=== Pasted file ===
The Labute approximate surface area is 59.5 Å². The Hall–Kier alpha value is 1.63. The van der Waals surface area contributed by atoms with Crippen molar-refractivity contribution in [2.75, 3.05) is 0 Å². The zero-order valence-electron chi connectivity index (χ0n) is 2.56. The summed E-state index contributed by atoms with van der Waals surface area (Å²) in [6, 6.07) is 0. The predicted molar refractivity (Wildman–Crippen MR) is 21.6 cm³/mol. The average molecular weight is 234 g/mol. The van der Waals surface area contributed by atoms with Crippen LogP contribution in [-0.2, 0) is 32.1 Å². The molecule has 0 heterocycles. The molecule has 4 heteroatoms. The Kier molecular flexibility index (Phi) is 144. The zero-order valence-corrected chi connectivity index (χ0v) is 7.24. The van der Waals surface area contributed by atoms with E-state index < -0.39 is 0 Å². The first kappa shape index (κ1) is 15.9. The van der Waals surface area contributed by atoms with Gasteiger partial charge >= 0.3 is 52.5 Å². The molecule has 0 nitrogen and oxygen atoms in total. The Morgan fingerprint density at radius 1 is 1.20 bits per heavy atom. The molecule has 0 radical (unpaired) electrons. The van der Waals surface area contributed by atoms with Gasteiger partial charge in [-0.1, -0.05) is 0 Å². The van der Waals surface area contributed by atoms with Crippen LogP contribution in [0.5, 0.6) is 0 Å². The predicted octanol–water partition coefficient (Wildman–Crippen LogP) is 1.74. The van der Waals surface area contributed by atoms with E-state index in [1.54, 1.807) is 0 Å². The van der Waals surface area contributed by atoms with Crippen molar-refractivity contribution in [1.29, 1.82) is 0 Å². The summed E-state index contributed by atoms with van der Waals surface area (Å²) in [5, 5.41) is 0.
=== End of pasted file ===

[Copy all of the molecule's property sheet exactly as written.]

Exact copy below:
The Labute approximate surface area is 59.5 Å². The Hall–Kier alpha value is 1.63. The van der Waals surface area contributed by atoms with Crippen molar-refractivity contribution in [2.75, 3.05) is 0 Å². The zero-order valence-electron chi connectivity index (χ0n) is 2.56. The summed E-state index contributed by atoms with van der Waals surface area (Å²) in [6, 6.07) is 0. The predicted molar refractivity (Wildman–Crippen MR) is 21.6 cm³/mol. The average molecular weight is 234 g/mol. The van der Waals surface area contributed by atoms with Crippen LogP contribution in [-0.2, 0) is 32.1 Å². The molecule has 0 heterocycles. The molecule has 4 heteroatoms. The Kier molecular flexibility index (Phi) is 144. The zero-order valence-corrected chi connectivity index (χ0v) is 7.24. The van der Waals surface area contributed by atoms with E-state index < -0.39 is 0 Å². The first kappa shape index (κ1) is 15.9. The van der Waals surface area contributed by atoms with Gasteiger partial charge >= 0.3 is 52.5 Å². The molecule has 0 nitrogen and oxygen atoms in total. The Morgan fingerprint density at radius 1 is 1.20 bits per heavy atom. The molecule has 0 radical (unpaired) electrons. The van der Waals surface area contributed by atoms with Gasteiger partial charge in [-0.1, -0.05) is 0 Å². The van der Waals surface area contributed by atoms with Crippen LogP contribution in [0.5, 0.6) is 0 Å². The predicted octanol–water partition coefficient (Wildman–Crippen LogP) is 1.74. The van der Waals surface area contributed by atoms with E-state index in [1.54, 1.807) is 0 Å². The van der Waals surface area contributed by atoms with Crippen molar-refractivity contribution in [1.29, 1.82) is 0 Å². The summed E-state index contributed by atoms with van der Waals surface area (Å²) in [5, 5.41) is 0.